On Not Having a Plan (Or How Not to Quit Before You’ve Started)

Blogging is kind of like writing a novel.

Wait, I said kind of.

When you’re trying to nail down an idea for a story, one that will resonate with readers and have enough heft to be worthy of all those pages, your brain tells you to quit immediately. It tells you your ideas are, at best, lame, and, at worst, absolute garbage.

It’s not so different when you’re trying to think of things to blog about. I mean, really. What do people care if you can’t stop missing your grandmother–the one who wrestled with pancreatic cancer and taught you how to die? Or about the grit it takes to keep working on a project, day after day, when you have no guarantee it will end up being interesting or good. Or that when your Taiwanese neighbor collapsed suddenly two weeks ago, it changed your life.

adult agriculture alone attractive
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So, okay–

If I were to write a post about the top ten ways to manage your mornings, I might get some views. But I’m not interested in telling adults how to get things done because 1). they’re adults, and 2). everyone is doing what they can to get along.

Some experts say if you can’t think of ideas for your blog, you shouldn’t have one. That makes total sense. Except I write novels, and I know that if I were to quit because I don’t always know what I’m doing or because ideas slip out of my grasp like greased eels, well, I’d never write.

I’d never write.

Maybe you want to write, but the you feel like you can’t nail down a plan. I say, sit down and blog about the process of not knowing until things come into focus. Even if you’re the only one who reads your work (plus that one follower in Finland), you’re moving in the right direction.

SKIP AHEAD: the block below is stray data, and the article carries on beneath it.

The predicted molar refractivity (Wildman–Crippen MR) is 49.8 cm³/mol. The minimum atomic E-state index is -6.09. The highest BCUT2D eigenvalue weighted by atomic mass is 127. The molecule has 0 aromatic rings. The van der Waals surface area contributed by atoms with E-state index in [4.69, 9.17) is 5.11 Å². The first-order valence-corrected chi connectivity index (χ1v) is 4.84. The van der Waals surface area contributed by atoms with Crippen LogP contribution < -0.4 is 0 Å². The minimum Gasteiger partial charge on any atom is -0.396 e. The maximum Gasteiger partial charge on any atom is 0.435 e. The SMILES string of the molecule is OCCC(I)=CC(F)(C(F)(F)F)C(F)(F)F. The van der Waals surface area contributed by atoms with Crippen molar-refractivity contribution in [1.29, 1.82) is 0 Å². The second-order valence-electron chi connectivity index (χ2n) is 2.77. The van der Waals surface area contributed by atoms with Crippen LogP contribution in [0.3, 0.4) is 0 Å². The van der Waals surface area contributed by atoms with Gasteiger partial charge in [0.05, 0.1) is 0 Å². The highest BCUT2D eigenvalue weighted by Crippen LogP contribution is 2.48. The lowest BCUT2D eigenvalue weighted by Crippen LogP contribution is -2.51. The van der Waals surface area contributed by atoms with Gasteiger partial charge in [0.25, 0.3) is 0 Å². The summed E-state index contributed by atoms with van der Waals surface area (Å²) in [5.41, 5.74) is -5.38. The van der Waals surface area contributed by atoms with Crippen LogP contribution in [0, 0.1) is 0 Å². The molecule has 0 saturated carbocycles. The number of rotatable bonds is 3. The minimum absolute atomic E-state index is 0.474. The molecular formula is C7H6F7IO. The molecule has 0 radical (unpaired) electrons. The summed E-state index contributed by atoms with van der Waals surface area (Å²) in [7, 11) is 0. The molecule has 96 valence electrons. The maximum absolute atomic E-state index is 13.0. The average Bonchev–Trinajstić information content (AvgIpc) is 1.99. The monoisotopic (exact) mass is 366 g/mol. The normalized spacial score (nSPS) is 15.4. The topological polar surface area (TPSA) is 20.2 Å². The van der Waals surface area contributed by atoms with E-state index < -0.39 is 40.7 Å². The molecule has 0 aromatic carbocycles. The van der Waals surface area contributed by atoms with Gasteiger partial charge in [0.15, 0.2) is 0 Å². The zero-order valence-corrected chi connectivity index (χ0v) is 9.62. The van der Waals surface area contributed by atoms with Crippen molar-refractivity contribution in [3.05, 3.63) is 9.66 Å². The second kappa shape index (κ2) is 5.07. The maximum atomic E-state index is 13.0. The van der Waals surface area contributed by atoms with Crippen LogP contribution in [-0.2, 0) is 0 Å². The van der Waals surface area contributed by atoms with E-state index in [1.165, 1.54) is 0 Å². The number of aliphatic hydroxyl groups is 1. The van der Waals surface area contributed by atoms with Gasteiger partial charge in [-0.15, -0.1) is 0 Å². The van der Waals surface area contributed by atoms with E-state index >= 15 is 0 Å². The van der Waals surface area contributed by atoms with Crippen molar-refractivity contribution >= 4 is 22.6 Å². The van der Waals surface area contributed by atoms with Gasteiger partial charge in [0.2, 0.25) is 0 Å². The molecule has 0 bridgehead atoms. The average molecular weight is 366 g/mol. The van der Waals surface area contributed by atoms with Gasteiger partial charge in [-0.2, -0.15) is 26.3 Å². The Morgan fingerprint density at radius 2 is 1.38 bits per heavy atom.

A Way Out

Oh, my goodness. Just when I’d made up my mind I needed a couple or three social media accounts in order to build an author platform, Austin Kleon comes along and reminds me why I don’t want to.

The conundrum (and, yes, I know it’s boring to bring up) is that to be a creative with an audience, you have to find people who might benefit from your work. In today’s world, that means finding them online. But to find them, you have to spend time thinking up ways to virtually “connect” on social media when you’d rather be exchanging ideas with an actual person.

And, look, you have to make the connecting feel real. Not too real because that’s weird. But certainly not fake.

photo of women taking picture
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You have to do this while everyone else in the entire world is also connecting in the same giant room, at the same time, and you have to try not to feel too depressed that no one’s listening to anyone else.

It’s like going back to high school, only meaner, plus you will never graduate, and the principal is selling your data.

There’s got to be a better way to find your tribe. I don’t know what that way is. I’m just wanting to believe it exists.

Austin?